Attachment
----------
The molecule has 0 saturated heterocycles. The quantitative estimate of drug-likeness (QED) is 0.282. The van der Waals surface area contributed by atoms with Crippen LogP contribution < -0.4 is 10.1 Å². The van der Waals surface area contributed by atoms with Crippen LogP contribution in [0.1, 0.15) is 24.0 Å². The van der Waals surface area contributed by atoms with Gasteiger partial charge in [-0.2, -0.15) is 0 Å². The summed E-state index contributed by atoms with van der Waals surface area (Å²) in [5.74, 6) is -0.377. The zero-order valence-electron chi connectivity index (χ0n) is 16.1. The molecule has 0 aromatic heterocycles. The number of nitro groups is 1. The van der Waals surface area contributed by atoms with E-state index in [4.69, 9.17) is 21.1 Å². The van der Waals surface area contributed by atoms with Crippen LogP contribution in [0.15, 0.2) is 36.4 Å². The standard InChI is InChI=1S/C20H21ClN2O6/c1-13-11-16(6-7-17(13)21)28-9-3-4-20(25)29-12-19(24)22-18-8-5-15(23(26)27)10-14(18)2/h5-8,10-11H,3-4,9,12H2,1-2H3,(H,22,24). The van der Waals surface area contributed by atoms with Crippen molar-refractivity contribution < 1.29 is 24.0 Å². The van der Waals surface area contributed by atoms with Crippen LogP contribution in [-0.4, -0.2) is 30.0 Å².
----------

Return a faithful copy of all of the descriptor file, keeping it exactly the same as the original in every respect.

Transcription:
The molecule has 0 saturated heterocycles. The quantitative estimate of drug-likeness (QED) is 0.282. The van der Waals surface area contributed by atoms with Crippen LogP contribution < -0.4 is 10.1 Å². The van der Waals surface area contributed by atoms with Crippen LogP contribution in [0.1, 0.15) is 24.0 Å². The van der Waals surface area contributed by atoms with Gasteiger partial charge in [-0.2, -0.15) is 0 Å². The summed E-state index contributed by atoms with van der Waals surface area (Å²) in [5.74, 6) is -0.377. The zero-order valence-electron chi connectivity index (χ0n) is 16.1. The molecule has 0 aromatic heterocycles. The number of nitro groups is 1. The van der Waals surface area contributed by atoms with E-state index in [4.69, 9.17) is 21.1 Å². The van der Waals surface area contributed by atoms with Crippen LogP contribution in [0.15, 0.2) is 36.4 Å². The standard InChI is InChI=1S/C20H21ClN2O6/c1-13-11-16(6-7-17(13)21)28-9-3-4-20(25)29-12-19(24)22-18-8-5-15(23(26)27)10-14(18)2/h5-8,10-11H,3-4,9,12H2,1-2H3,(H,22,24). The van der Waals surface area contributed by atoms with Crippen molar-refractivity contribution < 1.29 is 24.0 Å². The van der Waals surface area contributed by atoms with Crippen LogP contribution in [-0.4, -0.2) is 30.0 Å².